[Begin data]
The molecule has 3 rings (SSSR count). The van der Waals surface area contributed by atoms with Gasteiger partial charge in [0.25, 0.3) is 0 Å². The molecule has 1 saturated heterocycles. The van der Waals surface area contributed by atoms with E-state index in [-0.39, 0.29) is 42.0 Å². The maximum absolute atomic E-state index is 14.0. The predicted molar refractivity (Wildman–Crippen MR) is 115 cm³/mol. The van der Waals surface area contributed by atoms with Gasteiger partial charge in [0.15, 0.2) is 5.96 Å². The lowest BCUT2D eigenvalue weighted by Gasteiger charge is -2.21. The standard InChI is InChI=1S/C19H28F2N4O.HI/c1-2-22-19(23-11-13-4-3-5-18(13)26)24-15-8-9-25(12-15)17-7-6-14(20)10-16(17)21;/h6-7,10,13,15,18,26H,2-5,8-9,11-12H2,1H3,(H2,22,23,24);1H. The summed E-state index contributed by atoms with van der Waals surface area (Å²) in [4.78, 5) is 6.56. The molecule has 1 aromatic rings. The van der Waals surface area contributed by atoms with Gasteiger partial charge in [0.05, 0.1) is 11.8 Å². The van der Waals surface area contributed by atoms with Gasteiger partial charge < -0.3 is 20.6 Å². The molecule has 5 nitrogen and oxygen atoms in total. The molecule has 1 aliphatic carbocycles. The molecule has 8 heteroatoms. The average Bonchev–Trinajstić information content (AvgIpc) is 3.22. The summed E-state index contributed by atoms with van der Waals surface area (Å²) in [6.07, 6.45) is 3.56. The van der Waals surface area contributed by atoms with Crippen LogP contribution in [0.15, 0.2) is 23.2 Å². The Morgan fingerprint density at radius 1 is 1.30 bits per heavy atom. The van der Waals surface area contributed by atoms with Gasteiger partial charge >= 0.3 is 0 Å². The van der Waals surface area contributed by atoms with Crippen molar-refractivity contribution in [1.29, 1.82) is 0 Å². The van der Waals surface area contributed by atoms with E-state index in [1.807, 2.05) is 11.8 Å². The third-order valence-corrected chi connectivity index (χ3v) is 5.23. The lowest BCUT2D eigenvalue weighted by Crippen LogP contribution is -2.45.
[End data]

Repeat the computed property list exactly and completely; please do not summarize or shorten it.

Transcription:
The molecule has 3 rings (SSSR count). The van der Waals surface area contributed by atoms with Gasteiger partial charge in [0.25, 0.3) is 0 Å². The molecule has 1 saturated heterocycles. The van der Waals surface area contributed by atoms with E-state index in [-0.39, 0.29) is 42.0 Å². The maximum absolute atomic E-state index is 14.0. The predicted molar refractivity (Wildman–Crippen MR) is 115 cm³/mol. The van der Waals surface area contributed by atoms with Gasteiger partial charge in [0.15, 0.2) is 5.96 Å². The lowest BCUT2D eigenvalue weighted by Gasteiger charge is -2.21. The standard InChI is InChI=1S/C19H28F2N4O.HI/c1-2-22-19(23-11-13-4-3-5-18(13)26)24-15-8-9-25(12-15)17-7-6-14(20)10-16(17)21;/h6-7,10,13,15,18,26H,2-5,8-9,11-12H2,1H3,(H2,22,23,24);1H. The summed E-state index contributed by atoms with van der Waals surface area (Å²) in [4.78, 5) is 6.56. The molecule has 1 aromatic rings. The van der Waals surface area contributed by atoms with Gasteiger partial charge in [0.05, 0.1) is 11.8 Å². The van der Waals surface area contributed by atoms with Gasteiger partial charge < -0.3 is 20.6 Å². The molecule has 5 nitrogen and oxygen atoms in total. The molecule has 1 aliphatic carbocycles. The molecule has 8 heteroatoms. The average Bonchev–Trinajstić information content (AvgIpc) is 3.22. The summed E-state index contributed by atoms with van der Waals surface area (Å²) in [6.07, 6.45) is 3.56. The van der Waals surface area contributed by atoms with Crippen LogP contribution in [0.15, 0.2) is 23.2 Å². The Morgan fingerprint density at radius 1 is 1.30 bits per heavy atom. The van der Waals surface area contributed by atoms with Gasteiger partial charge >= 0.3 is 0 Å². The van der Waals surface area contributed by atoms with Crippen molar-refractivity contribution in [1.29, 1.82) is 0 Å². The van der Waals surface area contributed by atoms with E-state index in [1.807, 2.05) is 11.8 Å². The third-order valence-corrected chi connectivity index (χ3v) is 5.23. The lowest BCUT2D eigenvalue weighted by Crippen LogP contribution is -2.45.